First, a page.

Gadgets and Gizmos (India) - - CONTENTS - BY NANDAGOPAL RA­JAN

From be­ing what was dis­missed as the idiot box, the tele­vi­sion has now be­come a slick, sexy, su­per in­tel­li­gent hub of en­ter­tain­ment. It can surf the Net, ac­cess apps, check your mail and re­spond to voice or mo­tion con­trol. Yes, your TV has just be­come smarter.

T` he story of the trans­for­ma­tion of tele­vi­sion has started sound­ing a lot like that of the tele­phone. From a sin­gle-use prod­uct, it has now be­come an en­ter­tain­ment and in­for­ma­tion hub for which show­ing pro­grammes or movies is only a sec­ondary duty. Tele­vi­sion now can take you on­line, show videos from YouTube, ini­ti­ate video calls and play your en­tire me­dia li­brary, all in three di­men­sion.

This trans­for­ma­tion has not been sud­den. In the past cou­ple of years there were in­di­ca­tions that the idiot box was up to some­thing smart. This year, smart be­came the buzz­word for tele­vi­sions. And this hasn’t been the only change. Tele­vi­sion screens have also changed. So much so that LCD and plasma screens are now looked down upon as tech­nolo­gies of the past. Any­thing less than LED is sneered at.

Amid all this, it is not ex­actly a win-win for cus­tomers. While they could have taken home a large-screen TV for un­der 20,000 in the CRT era, a 32-inch LED with smart fea­tures will put them back by al­most dou­ble that amount now. While it is rare to find CRTs on shop shelves now, the LCDs and plas­mas— while cheaper—are not fu­ture proof, at least not the ones that sales­men badger you to buy. Many mod­els an­nounced this year have not yet made it to deal­er­ships, who are still busy try­ing to sell the older ma­chines. It is not nec­es­sary to buy a 2012 TV set. But go­ing by the way broad­cast tech­nol­ogy is pro­gress­ing, it wouldn’t be a great idea to buy a tele­vi­sion that is not Full HD with at least a 32-inch acreage.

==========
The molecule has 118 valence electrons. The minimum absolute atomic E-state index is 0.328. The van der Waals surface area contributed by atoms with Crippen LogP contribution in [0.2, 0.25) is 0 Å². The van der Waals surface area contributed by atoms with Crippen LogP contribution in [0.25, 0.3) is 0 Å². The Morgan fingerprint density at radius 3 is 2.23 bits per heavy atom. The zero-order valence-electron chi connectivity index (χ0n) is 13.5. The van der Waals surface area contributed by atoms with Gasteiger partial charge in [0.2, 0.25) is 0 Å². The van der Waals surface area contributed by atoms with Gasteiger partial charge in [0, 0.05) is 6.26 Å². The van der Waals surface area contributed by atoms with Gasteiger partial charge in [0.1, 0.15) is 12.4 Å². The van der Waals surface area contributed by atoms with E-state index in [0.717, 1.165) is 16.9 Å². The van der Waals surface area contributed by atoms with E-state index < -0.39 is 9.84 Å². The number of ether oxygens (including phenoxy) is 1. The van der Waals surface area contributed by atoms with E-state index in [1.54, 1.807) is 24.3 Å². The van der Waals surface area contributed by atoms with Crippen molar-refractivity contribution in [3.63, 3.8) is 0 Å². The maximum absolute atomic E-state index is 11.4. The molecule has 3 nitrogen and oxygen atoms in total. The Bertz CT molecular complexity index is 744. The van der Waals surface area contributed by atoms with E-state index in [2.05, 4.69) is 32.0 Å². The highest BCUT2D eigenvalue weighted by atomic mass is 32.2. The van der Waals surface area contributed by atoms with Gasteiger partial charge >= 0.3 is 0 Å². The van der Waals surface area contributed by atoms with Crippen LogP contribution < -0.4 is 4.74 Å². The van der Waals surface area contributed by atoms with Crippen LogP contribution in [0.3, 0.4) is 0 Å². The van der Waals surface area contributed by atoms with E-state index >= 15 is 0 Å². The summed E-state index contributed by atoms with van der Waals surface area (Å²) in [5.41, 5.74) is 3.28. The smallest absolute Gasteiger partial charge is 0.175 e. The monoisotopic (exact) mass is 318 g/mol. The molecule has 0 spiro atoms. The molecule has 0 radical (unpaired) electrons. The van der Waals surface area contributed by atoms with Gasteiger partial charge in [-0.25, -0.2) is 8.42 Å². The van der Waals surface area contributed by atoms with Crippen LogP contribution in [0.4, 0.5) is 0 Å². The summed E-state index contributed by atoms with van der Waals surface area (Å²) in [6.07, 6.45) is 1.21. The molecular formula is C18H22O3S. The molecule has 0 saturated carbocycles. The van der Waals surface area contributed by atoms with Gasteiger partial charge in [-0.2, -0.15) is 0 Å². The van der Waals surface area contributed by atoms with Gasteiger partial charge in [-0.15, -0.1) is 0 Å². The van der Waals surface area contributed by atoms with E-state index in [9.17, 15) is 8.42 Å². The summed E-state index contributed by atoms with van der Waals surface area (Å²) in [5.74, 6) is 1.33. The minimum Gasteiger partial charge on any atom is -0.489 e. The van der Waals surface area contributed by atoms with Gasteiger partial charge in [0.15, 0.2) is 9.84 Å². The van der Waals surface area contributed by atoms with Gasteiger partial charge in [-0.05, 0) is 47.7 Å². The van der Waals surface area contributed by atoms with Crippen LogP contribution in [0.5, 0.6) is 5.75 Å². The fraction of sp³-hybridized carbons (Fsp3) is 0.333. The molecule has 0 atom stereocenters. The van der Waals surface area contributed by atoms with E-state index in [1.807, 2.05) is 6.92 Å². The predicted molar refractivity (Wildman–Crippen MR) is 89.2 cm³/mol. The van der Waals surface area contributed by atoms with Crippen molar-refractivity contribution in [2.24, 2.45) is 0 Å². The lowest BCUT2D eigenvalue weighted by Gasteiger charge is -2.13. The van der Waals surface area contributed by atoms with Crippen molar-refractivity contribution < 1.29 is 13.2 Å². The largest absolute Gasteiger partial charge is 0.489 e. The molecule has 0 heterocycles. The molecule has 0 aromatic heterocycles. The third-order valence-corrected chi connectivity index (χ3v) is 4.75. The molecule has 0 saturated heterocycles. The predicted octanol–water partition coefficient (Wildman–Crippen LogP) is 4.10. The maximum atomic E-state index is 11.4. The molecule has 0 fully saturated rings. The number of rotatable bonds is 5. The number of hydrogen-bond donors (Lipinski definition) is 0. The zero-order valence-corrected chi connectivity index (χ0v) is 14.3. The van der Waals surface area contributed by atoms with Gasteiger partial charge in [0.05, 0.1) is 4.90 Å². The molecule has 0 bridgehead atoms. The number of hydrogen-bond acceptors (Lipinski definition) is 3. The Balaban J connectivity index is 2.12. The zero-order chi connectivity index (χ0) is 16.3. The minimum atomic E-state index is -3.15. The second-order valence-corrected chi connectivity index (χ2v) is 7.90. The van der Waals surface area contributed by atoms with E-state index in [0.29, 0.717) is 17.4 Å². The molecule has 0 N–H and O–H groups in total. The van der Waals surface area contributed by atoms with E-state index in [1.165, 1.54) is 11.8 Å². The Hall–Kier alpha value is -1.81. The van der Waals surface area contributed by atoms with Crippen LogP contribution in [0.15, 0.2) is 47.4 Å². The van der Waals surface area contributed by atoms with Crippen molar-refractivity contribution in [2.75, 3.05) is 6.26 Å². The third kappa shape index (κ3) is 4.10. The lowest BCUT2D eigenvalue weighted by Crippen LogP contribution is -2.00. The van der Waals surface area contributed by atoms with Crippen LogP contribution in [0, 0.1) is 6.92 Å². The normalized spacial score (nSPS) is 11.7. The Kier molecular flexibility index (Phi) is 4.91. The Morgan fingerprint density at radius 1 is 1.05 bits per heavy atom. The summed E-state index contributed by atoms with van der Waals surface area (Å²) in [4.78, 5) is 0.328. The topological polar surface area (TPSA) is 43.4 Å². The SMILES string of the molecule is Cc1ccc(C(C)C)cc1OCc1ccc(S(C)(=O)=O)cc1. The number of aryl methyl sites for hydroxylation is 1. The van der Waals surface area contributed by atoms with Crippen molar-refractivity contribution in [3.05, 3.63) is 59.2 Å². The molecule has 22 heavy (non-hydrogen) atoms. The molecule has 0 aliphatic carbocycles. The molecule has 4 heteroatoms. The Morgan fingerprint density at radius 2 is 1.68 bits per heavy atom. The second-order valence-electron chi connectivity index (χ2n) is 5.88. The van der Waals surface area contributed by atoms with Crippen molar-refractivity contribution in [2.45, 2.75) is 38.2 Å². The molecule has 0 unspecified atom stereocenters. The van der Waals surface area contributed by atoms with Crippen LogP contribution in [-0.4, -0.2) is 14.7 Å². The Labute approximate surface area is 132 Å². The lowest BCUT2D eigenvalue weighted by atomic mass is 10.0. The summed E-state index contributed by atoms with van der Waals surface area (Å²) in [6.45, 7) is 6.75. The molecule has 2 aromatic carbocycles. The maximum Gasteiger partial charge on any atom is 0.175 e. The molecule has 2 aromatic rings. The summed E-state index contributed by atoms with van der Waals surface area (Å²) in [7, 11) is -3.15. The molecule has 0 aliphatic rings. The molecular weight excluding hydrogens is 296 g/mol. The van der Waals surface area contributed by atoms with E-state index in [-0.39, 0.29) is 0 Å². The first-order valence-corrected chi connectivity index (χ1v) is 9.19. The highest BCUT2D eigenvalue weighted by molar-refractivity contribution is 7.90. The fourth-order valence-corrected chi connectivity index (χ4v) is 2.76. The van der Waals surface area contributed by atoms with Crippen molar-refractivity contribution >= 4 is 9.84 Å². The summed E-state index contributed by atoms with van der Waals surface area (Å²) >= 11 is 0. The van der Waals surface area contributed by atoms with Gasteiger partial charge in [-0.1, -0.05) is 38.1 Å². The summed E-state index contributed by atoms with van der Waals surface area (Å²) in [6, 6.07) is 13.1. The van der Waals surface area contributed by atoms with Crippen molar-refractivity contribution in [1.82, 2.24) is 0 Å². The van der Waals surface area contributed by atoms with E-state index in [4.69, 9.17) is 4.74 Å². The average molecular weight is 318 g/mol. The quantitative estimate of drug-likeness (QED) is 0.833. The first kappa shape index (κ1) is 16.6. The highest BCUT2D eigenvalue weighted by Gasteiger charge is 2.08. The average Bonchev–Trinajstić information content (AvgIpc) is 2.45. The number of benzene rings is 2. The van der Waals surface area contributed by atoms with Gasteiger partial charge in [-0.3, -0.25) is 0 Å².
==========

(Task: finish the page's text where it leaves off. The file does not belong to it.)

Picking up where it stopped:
Smart fea­tures are an­other thing, though. While they are great to have on your TV, it is still a bit early to find them truly ef­fec­tive. Apps on TV, for in­stance, need at least a 1Mbps In­ter­net con­nec­tion to work in the way they should. The same is the case with 3D. We still don’t have the con­tent or tele­casts to fully cap­i­talise on this fa­cil­ity. Yes, you can up­scale 2D con­tent to 3D, but watch­ing this for more than a few min­utes could be a lit­eral pain. The Lon­don Olympics is the big­gest thrust that 3D broad­cast has ever got, but we in In­dia are just not run­ning that race.

Mean­while, there has been spurt of cut­tingedge tech­nol­ogy. Sam­sung’s smart tele­vi­sions can un­der­stand voice com­mands and move­ments in front of the screen. While both tech­nolo­gies need to be fine-tuned, they give a clear in­di­ca­tion of things to come. As of now, how­ever, you have to pay a pre­mium for these ca­pa­bil­ties in your unit—and these are tech­nolo­gies that you might not use fully for a few years more.

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